The University of Tennessee at Knoxville is facing the music over the controversial event known as Sex Week, with the Tennessee Comptroller’s Office sending a report to legislators pointing out that very few students attend the university-supported program.
A copy of the report by the Comptroller’s Office of Research and Education Accountability is available here. The report was given to the Senate Education Committee Wednesday.
Legislative leadership requested a review of the week-long event which has been held at UTK each spring since 2013. The event is organized by Sexual Empowerment and Awareness at Tennessee (SEAT), a registered student organization (RSO).
A 2017 story by The Tennessee Star revealed the titles of some of the Sex Week classes, such as “Having an Affair With Yourself.” The names go downhill from there.
According to the Comptroller, SEAT’s membership is less than one-tenth of 1 percent of UTK’s enrollment, and has refused administrators’ requests to “tone it down.”
The Comptroller’s Office says:
• SEAT is one of about 600 RSOs at UTK, all of which are eligible to request student activity fee funding. In four of the past five years, SEAT received the highest allocation of student activity fee funds, including about $29,000 in both 2016-2017 and 2017-2018.
• SEAT also received gift funds, private donations, and indirect benefits, such as use of campus facilities, for Sex Week, all of which are options for RSOs at UTK.
• The University has taken some actions to address the Sex Week controversy, but the most significant change, to give students the choice whether to allocate their mandatory activity fee to student-organized programming (such as Sex Week), was made reluctantly.
• SEAT has been unwilling to compromise with university administrators who have asked it annually to “tone it down” and consider the impact of its language choices.
University officials have said they have done all they could without violating free speech. In 2016, the General Assembly passed a law that does not ban Sex Week but does prohibit the use of “state funds” to “fund or support Sex Week.” The university said the definitions are vague.
Tennessee Star Political Editor Steve Gill pointed out the absurdity of UTK’s responses.
Gill said, “UT officials apparently don’t think they can ban a Sex Week that uses the university’s facilities and some taxpayer funding without violating free speech rights? So if a group of students demanded equal access and funding for Pedophilia Week, Klan Week, White Supremacist Week, Antifa Week, Nazi Week, or Blackface Week, then the university would blithely go along with it on similar free speech grounds? Or, would they use common sense and say ‘Uh, NO!’ like any reasonable institution.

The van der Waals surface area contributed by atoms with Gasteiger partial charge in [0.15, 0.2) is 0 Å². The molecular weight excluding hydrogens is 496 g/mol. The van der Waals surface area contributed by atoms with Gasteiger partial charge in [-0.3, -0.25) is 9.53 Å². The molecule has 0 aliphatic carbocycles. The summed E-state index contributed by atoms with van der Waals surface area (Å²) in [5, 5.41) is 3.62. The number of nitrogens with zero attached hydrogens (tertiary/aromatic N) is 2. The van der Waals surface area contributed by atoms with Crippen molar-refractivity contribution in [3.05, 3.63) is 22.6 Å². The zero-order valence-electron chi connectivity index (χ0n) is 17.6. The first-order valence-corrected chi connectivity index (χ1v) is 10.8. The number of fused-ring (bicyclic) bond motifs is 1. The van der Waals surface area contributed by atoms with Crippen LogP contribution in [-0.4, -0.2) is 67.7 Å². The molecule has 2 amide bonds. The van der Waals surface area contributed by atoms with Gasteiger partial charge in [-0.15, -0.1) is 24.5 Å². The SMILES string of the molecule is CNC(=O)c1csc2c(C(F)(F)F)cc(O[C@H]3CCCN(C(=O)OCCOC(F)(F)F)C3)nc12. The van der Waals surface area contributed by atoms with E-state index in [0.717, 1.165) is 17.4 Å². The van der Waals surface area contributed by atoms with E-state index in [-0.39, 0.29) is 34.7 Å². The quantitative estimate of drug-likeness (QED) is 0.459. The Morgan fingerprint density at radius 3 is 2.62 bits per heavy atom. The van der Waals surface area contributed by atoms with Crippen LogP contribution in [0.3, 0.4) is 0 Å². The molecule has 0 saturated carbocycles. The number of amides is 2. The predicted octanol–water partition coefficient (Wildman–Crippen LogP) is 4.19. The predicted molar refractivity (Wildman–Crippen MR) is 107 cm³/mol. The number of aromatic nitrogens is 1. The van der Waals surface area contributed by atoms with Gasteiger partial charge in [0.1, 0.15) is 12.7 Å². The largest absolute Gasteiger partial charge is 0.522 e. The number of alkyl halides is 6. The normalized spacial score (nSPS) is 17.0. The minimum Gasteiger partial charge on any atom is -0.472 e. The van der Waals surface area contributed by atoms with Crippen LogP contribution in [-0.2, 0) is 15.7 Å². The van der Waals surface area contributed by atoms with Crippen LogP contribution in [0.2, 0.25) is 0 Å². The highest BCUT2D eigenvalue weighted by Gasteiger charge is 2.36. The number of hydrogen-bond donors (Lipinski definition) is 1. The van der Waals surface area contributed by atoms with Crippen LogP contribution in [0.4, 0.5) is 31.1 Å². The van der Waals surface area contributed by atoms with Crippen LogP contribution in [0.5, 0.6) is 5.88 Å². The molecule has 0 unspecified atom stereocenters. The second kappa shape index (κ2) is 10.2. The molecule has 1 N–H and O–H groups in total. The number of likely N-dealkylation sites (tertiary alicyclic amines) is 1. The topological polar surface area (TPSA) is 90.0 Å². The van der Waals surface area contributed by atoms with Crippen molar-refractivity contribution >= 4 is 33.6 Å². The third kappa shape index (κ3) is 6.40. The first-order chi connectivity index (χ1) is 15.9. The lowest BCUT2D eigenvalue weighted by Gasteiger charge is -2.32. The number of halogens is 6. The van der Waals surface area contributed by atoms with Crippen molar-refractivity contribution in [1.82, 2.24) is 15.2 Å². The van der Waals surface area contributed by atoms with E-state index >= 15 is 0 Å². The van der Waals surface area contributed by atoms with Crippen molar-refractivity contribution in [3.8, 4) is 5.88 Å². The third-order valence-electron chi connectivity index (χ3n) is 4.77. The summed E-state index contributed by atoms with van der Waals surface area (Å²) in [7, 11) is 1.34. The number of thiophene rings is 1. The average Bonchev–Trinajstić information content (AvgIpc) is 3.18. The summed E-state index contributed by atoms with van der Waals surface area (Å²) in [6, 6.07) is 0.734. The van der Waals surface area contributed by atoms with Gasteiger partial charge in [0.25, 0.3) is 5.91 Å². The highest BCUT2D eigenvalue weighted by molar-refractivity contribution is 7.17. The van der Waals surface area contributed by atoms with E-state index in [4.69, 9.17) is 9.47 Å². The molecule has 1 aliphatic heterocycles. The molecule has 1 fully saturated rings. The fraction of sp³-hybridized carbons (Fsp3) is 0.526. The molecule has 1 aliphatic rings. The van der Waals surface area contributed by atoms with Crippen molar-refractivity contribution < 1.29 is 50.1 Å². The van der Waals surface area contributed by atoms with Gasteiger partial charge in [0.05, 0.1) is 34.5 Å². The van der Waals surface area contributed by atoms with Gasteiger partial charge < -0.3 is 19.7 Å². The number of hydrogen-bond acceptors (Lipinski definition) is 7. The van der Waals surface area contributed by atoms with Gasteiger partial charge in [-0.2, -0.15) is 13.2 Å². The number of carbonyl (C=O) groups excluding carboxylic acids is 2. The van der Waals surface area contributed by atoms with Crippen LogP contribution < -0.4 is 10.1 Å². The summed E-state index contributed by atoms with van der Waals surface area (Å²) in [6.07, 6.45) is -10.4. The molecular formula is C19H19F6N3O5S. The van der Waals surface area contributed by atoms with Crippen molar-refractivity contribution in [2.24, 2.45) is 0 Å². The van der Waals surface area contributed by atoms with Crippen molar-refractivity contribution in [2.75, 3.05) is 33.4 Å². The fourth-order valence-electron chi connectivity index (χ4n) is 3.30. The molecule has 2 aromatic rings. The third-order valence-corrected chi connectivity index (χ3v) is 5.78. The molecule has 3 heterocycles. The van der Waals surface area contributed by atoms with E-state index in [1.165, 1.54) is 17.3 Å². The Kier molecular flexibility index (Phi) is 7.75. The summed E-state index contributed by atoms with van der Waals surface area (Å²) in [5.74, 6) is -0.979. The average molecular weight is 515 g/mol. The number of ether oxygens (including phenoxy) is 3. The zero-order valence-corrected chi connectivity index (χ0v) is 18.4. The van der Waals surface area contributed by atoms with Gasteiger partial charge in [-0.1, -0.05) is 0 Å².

“Well the university officials may have been the ones facing the music on Wednesday, both they and the Comptroller’s Office that developed a long list of suggested responses, appeared to have been dancing all around the issue with intricate dodges and twisting contortions,” Gill said. “If this year’s Sex Week includes a dance contest, both groups should be favored to win trophies.”
Interim University President Randy Boyd, according to a story by WVLT, said:
“The University of Tennessee does not support or condone Sex Week,” said Boyd. “We believe it has hurt the reputation of the University of Tennessee and distracted from our students and their accomplishments… We expressly do not condone salacious or inappropriate programming,” said Boyd.
“To our students: We are not censoring you,” Boyd continued.
The Comptroller’s Office said its report includes 14 policy considerations from minor changes to campus policy to an outright ban on the event. Some may have legal implications.
The university’s leadership announced its reactions to the Comptroller’s report. That response is available here.
Interim Chancellor Wayne T. Davis said:
We are currently working to put in place a new process that includes student input into programming decisions funded with student activity fees and also gives university leadership a greater oversight role. This process is specific to how all funding decisions are made and does not impact anyone’s First Amendment rights. We are looking at other university student activity fee funding models, including other funding models within the UT System. The goal is for this new process to go into effect in time for fall semester programming decisions. It does not impact programs already approved in the current spring semester.
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